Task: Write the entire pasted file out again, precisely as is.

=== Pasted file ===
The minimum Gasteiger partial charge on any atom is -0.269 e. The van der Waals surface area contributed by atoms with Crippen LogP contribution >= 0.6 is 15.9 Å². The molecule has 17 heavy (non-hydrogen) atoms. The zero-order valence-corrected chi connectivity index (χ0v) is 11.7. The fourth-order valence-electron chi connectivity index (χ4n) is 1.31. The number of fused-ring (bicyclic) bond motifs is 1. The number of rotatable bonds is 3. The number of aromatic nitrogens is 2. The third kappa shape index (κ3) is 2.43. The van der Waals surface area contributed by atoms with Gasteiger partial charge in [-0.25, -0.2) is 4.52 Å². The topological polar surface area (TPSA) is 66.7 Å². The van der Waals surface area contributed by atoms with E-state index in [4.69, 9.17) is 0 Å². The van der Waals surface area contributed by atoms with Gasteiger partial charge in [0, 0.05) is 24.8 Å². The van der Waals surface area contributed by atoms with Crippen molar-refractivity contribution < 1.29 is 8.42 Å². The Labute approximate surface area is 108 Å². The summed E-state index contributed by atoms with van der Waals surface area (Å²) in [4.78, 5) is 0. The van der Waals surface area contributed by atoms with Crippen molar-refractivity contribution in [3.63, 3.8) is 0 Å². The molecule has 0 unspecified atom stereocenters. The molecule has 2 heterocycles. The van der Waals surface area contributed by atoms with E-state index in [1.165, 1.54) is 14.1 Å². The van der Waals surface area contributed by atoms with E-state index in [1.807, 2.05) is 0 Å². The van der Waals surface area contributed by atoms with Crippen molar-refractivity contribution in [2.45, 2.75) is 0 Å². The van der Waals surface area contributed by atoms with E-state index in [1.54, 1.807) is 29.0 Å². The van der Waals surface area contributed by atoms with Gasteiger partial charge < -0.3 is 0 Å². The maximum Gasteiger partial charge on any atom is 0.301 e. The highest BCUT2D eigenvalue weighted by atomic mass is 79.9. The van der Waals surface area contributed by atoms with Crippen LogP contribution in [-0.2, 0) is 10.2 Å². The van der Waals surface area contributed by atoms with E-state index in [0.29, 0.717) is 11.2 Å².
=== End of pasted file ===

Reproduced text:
The minimum Gasteiger partial charge on any atom is -0.269 e. The van der Waals surface area contributed by atoms with Crippen LogP contribution >= 0.6 is 15.9 Å². The molecule has 17 heavy (non-hydrogen) atoms. The zero-order valence-corrected chi connectivity index (χ0v) is 11.7. The fourth-order valence-electron chi connectivity index (χ4n) is 1.31. The number of fused-ring (bicyclic) bond motifs is 1. The number of rotatable bonds is 3. The number of aromatic nitrogens is 2. The third kappa shape index (κ3) is 2.43. The van der Waals surface area contributed by atoms with Gasteiger partial charge in [-0.25, -0.2) is 4.52 Å². The topological polar surface area (TPSA) is 66.7 Å². The van der Waals surface area contributed by atoms with E-state index in [4.69, 9.17) is 0 Å². The van der Waals surface area contributed by atoms with Gasteiger partial charge in [0, 0.05) is 24.8 Å². The van der Waals surface area contributed by atoms with Crippen molar-refractivity contribution < 1.29 is 8.42 Å². The Labute approximate surface area is 108 Å². The summed E-state index contributed by atoms with van der Waals surface area (Å²) in [4.78, 5) is 0. The van der Waals surface area contributed by atoms with Crippen molar-refractivity contribution in [3.63, 3.8) is 0 Å². The molecule has 0 unspecified atom stereocenters. The molecule has 2 heterocycles. The van der Waals surface area contributed by atoms with E-state index in [1.165, 1.54) is 14.1 Å². The van der Waals surface area contributed by atoms with E-state index in [1.807, 2.05) is 0 Å². The van der Waals surface area contributed by atoms with Crippen molar-refractivity contribution in [2.45, 2.75) is 0 Å². The van der Waals surface area contributed by atoms with E-state index in [1.54, 1.807) is 29.0 Å². The van der Waals surface area contributed by atoms with Gasteiger partial charge < -0.3 is 0 Å². The maximum Gasteiger partial charge on any atom is 0.301 e. The highest BCUT2D eigenvalue weighted by atomic mass is 79.9. The van der Waals surface area contributed by atoms with Crippen LogP contribution in [-0.2, 0) is 10.2 Å². The van der Waals surface area contributed by atoms with E-state index in [0.29, 0.717) is 11.2 Å².